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Understanding and Supporting Academic Attribution in Online Learning Using Clickstream Data

  • Author(s): Li, Qiujie
  • Advisor(s): Baker, Rachel
  • Warschauer, Mark
  • et al.
Abstract

Colleges offer online courses as a cost-effective way to enhance the accessibility of higher education. However, one major concern about online learning has been the lack of student engagement. Attribution theory proposes that students will encounter great difficulties maintaining their motivation and engagement when experiencing failures in a course and that the causal factors, such as insufficient effort versus low ability, that students use to interpret their failures may influence how much subsequent effort students will expend and what learning strategies they will use in the course. Some studies have applied attribution theory to online learning, but very few of them have considered the unique challenges that may prevent online students from adopting more adaptive attributions when experiencing poor performance. There is also a lack of studies that take advantage of the rich and nuanced clickstream data collected in online learning environments to understand the role of attribution and to support online students in the process of seeking reasons for their poor performance and making productive adjustments.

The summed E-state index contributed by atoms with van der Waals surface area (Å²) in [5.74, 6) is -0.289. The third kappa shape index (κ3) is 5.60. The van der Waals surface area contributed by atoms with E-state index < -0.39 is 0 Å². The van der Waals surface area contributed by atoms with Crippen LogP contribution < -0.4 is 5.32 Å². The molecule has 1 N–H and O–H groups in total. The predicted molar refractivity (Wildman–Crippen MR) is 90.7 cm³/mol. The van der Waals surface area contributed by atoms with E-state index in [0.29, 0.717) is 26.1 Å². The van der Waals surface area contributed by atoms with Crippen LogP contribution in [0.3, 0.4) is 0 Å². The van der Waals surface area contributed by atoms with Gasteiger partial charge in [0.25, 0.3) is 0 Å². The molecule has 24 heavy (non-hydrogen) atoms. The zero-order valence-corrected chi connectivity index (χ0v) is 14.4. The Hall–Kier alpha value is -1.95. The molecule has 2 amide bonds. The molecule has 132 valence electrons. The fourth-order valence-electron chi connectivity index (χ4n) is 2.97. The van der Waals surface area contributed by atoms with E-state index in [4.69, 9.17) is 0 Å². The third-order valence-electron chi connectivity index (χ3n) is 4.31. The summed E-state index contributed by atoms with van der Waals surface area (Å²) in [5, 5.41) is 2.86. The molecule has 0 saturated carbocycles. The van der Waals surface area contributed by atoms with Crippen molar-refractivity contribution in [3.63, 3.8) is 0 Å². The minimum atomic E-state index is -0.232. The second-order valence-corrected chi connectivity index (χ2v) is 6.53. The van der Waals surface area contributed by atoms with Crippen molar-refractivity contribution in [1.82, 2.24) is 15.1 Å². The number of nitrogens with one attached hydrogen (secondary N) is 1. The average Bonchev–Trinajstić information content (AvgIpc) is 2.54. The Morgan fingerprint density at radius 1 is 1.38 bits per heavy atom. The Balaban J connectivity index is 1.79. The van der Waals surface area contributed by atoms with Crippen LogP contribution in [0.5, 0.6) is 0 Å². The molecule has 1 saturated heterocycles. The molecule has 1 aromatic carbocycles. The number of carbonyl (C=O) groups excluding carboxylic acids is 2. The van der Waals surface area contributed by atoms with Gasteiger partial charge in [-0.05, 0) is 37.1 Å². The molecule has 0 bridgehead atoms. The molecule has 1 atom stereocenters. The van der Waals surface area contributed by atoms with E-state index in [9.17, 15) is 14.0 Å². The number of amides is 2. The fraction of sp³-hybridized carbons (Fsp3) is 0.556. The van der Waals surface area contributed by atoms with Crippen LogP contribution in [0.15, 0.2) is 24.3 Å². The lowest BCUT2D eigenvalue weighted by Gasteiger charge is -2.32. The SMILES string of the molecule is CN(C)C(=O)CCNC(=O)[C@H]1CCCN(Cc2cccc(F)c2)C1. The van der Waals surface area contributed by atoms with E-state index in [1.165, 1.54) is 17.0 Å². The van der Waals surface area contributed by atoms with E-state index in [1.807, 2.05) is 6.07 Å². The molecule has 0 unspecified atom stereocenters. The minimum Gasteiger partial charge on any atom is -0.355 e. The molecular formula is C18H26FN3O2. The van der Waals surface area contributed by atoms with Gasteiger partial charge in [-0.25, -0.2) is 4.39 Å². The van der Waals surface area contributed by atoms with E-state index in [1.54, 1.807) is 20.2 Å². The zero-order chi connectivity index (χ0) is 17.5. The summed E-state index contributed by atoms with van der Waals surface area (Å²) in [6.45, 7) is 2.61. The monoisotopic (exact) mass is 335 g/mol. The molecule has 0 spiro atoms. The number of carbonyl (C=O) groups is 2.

To address these gaps, this dissertation uses clickstream data collected from online learning platforms to explore the behavioral consequences of attributions and to develop and evaluate the effect of an attribution intervention. In Chapter 1, I attempted to identify valid clickstream measures of self-regulated learning behaviors, which can then be used to examine the behavioral consequences of attribution. In Chapter 2, I used these clickstream measures to investigate the relationships between students’ attribution, expectancy, and changes in students’ subsequent behavior and performance in online learning. Lastly, in Chapter 3, I used clickstream data to build an informational intervention that aimed to correct students’ attributional biases and encourage students to attribute their performance to effort. I expect that my dissertation will lead to a deeper understanding of the role of attribution processes and provide guidance on the design of automatic and light touch attribution interventions in online learning. Moreover, my dissertation provides a novel example of and useful tools for using the clickstream data available in online learning environments to examine and support motivational processes, which is less feasible in in-person educational settings.

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